After commencing the meeting 27 minutes late, Venditto acknowledged the lack of punctuality had not been respectful of the residents who attend.
Almost all town boards and city councils on Long Island start their meetings on or close to schedule.
The exceptions have been Oyster Bay and the adjacent city of Glen Cove, where Mayor Ralph Suozzi often starts council meetings more than 20 minutes late.
"We've been a little lax," Venditto told the handful of residents at yesterday's Oyster Bay meeting.
Venditto said the delays weren't caused by urgent behind-the-scenes town business, but by neighbors and town employees stopping to talk to him as he tried to leave his home or walk into town hall.
"If you don't discipline yourself and you allow the rest of the world to take over, you get sidetracked," he said. "What I have to do is get up a little bit earlier and get out the door a little bit sooner."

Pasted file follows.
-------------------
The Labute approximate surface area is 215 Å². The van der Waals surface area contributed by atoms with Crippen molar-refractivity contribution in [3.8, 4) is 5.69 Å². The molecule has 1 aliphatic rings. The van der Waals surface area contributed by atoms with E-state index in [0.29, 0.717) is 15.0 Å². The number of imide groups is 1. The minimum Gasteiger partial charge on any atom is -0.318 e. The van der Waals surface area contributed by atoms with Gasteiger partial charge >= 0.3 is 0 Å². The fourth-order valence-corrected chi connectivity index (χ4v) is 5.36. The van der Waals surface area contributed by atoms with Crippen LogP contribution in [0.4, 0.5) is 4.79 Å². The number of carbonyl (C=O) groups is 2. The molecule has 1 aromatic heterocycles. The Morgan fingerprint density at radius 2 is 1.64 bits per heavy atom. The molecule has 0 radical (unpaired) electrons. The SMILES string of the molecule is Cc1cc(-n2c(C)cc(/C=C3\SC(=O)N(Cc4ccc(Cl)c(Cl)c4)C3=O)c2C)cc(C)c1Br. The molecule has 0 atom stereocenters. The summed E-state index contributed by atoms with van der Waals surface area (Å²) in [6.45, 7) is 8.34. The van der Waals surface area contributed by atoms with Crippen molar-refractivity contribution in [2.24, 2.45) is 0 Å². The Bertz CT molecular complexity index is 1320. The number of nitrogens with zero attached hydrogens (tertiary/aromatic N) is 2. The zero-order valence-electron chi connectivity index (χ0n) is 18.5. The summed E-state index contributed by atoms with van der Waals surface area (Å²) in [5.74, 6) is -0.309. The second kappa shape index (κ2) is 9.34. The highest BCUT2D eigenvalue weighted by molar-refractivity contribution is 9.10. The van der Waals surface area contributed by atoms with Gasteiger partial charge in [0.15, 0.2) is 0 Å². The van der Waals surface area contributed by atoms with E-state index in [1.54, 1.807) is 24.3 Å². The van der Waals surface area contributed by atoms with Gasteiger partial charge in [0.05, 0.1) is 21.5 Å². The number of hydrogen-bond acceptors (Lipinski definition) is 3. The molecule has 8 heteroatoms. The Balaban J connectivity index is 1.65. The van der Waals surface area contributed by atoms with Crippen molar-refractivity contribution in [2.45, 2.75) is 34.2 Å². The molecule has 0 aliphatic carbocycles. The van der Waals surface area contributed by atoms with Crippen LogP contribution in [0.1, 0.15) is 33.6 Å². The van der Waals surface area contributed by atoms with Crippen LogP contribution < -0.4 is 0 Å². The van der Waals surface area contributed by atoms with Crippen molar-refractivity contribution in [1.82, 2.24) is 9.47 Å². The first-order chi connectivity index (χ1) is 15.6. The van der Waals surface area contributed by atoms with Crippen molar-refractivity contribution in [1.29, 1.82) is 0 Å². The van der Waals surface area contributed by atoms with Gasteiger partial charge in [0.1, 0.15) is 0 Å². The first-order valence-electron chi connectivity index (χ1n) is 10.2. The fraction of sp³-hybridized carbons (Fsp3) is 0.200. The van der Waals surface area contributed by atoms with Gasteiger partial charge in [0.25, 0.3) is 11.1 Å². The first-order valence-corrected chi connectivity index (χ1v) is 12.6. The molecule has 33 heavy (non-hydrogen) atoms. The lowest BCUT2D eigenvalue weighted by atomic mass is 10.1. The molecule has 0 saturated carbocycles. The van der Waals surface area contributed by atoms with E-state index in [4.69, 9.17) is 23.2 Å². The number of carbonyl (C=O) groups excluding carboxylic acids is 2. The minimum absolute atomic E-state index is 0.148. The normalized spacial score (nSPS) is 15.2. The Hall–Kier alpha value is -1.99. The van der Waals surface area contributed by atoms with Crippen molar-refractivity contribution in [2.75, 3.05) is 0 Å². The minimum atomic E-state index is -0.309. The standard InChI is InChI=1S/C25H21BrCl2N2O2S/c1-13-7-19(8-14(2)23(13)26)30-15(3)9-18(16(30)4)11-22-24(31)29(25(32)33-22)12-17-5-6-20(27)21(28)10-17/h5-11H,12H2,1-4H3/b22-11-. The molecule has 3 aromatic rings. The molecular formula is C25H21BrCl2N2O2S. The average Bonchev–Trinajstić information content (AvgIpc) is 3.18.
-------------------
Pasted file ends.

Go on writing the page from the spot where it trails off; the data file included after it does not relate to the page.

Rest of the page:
Venditto said he also needs to save some of his morning chitchat with board members and department heads for after meetings.
"It's very annoying when these proceedings don't start at the advertised time," said Laura Schultz, president of the community group Residents for a More Beautiful Syosset, who has regularly attended board meetings since 2002. "Government should be conducted like a business because it is the people's business."
After learning about Venditto's New Year's resolution, Glen Cove's Suozzi also promised to be more punctual. "But in the spirit of inter-municipal cooperation, our goal will be to start meetings on time," he said. "If John [Venditto] will commit to it, I'll commit to it."
With Newsday staff